The man who, between 2008 and 2009, stole the log-in credentials of Facebook users to spread his credential-stealing web links, has been sentenced to some hard time.
Sanford Wallace, a habitual spammer with a long history of spreading the irritating garbage to unwilling recipients, will be spending two and a half years in prison in addition to paying a fine of $310,629.
Wallace’s modus operandi involved sending his victims a link to an external site that would steal both their credentials to log in as well as their compiled friend lists. To do so, he utilized the aliases of David and Laura Frederix and 1,500 falsified domains. Once he claimed their data, his message could be sent to members of the friend list from the victims’ accounts, creating a system that expanded exponentially as more and more fell prey to the spammer’s trap. This trap, by the way, turned Wallace a profit; he was able to send links to other websites and was then paid for generating traffic to them.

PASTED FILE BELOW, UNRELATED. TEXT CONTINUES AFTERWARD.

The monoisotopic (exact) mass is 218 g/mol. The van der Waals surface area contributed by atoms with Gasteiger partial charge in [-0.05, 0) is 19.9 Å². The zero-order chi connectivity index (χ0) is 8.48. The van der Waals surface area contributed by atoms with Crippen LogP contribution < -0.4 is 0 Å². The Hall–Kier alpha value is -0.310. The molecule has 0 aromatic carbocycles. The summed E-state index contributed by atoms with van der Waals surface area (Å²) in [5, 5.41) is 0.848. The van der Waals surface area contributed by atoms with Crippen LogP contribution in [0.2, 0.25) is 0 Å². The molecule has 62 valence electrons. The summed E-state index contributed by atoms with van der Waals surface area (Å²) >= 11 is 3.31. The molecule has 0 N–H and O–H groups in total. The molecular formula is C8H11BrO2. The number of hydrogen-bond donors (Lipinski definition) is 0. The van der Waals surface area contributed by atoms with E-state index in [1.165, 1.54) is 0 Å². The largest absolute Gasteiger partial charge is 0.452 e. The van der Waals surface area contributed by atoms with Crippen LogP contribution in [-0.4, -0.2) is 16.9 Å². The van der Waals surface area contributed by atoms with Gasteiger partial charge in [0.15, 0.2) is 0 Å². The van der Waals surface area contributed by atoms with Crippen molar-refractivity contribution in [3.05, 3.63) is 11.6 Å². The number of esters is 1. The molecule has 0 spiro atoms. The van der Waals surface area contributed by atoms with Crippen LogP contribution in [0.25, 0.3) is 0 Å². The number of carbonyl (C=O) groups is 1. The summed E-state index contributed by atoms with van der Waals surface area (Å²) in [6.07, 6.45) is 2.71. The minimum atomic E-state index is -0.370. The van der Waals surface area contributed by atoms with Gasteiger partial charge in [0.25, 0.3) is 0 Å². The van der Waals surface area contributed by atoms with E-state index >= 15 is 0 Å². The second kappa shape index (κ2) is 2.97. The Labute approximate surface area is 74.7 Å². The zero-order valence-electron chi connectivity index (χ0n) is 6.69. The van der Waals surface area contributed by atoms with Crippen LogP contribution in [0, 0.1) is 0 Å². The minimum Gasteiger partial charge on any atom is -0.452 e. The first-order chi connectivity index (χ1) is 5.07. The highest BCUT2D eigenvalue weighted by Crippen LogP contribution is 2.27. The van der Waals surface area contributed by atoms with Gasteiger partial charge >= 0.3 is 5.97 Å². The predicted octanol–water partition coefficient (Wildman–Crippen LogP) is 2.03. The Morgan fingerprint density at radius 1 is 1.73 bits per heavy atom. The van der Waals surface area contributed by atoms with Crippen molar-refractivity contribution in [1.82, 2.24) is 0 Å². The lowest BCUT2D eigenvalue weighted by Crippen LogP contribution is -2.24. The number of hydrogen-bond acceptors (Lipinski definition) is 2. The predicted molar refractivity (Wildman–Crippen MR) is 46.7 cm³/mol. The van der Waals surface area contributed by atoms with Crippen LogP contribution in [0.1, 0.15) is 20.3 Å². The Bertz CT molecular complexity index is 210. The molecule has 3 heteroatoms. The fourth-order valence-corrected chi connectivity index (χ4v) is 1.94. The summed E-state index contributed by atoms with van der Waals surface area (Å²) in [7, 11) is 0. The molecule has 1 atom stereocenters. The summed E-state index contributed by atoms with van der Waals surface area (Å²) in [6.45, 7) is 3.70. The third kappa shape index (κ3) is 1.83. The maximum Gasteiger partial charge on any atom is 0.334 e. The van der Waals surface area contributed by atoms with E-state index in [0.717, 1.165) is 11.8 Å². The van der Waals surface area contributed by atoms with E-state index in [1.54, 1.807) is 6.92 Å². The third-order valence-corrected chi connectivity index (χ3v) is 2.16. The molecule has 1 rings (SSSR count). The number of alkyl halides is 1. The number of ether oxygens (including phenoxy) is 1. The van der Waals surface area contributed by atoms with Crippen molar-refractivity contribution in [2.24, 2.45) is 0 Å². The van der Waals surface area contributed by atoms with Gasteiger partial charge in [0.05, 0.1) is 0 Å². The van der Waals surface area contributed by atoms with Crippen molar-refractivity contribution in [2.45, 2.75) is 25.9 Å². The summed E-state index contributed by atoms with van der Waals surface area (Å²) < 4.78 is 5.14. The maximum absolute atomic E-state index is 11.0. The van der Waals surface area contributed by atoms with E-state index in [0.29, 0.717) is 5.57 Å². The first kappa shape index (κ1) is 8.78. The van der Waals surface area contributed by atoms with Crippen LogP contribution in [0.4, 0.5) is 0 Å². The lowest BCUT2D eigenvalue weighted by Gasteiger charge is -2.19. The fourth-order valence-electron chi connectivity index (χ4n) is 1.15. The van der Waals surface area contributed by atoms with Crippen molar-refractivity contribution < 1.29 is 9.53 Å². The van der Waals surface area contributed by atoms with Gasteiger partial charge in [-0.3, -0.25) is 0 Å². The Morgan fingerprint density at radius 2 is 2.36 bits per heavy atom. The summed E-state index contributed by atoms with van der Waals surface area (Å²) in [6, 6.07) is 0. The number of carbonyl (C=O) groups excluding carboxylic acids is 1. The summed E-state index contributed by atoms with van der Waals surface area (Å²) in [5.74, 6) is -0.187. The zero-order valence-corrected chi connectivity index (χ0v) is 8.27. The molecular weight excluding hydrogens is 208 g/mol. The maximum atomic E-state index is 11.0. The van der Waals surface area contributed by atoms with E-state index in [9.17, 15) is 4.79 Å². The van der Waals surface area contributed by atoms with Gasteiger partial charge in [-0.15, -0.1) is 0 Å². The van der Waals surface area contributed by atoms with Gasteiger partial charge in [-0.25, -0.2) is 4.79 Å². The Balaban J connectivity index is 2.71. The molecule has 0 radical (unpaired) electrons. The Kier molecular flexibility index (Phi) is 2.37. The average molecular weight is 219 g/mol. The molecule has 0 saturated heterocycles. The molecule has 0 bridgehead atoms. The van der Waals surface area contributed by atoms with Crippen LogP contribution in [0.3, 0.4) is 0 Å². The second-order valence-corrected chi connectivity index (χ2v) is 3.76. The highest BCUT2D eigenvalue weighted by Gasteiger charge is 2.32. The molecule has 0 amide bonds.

This system resulted in a total of 27 million spam messages being dispersed to over 550,000 Facebook users.
While this was Wallace’s first conviction, it was not his first spam-related offense. His experience with the widely-reviled junk mail reaches back to 1995 when he established his company Cyber Promotions as part of a junk fax campaign. He also had lost multiple civil cases from bigwigs such as Facebook, the FTC, and others. Wallace was held in contempt after he failed to abide by three court orders issued in 2009, barring him from ever again visiting Facebook.
Upon his release, Wallace faces an additional five years of probation, along with court-ordered mental health treatment. And, almost certainly for the best, Wallace has been barred from owning or using a computer without the express permission of his probation officer, although only time will tell if that ultimately makes a difference.
Lessons From the Spam King
Hackers and malware distributors can be frustratingly persistent in their attempts to cause grief. As a result, you need to stay just as persistent in your defense and vigilance against these threats. Here are a few tips on how to do just that:
Nobody likes being spammed, so it’s everyone’s duty to avoid helping spammers like Sanford Wallace in their attempts to do just that. For more tips on this and other IT matters, subscribe to our blog.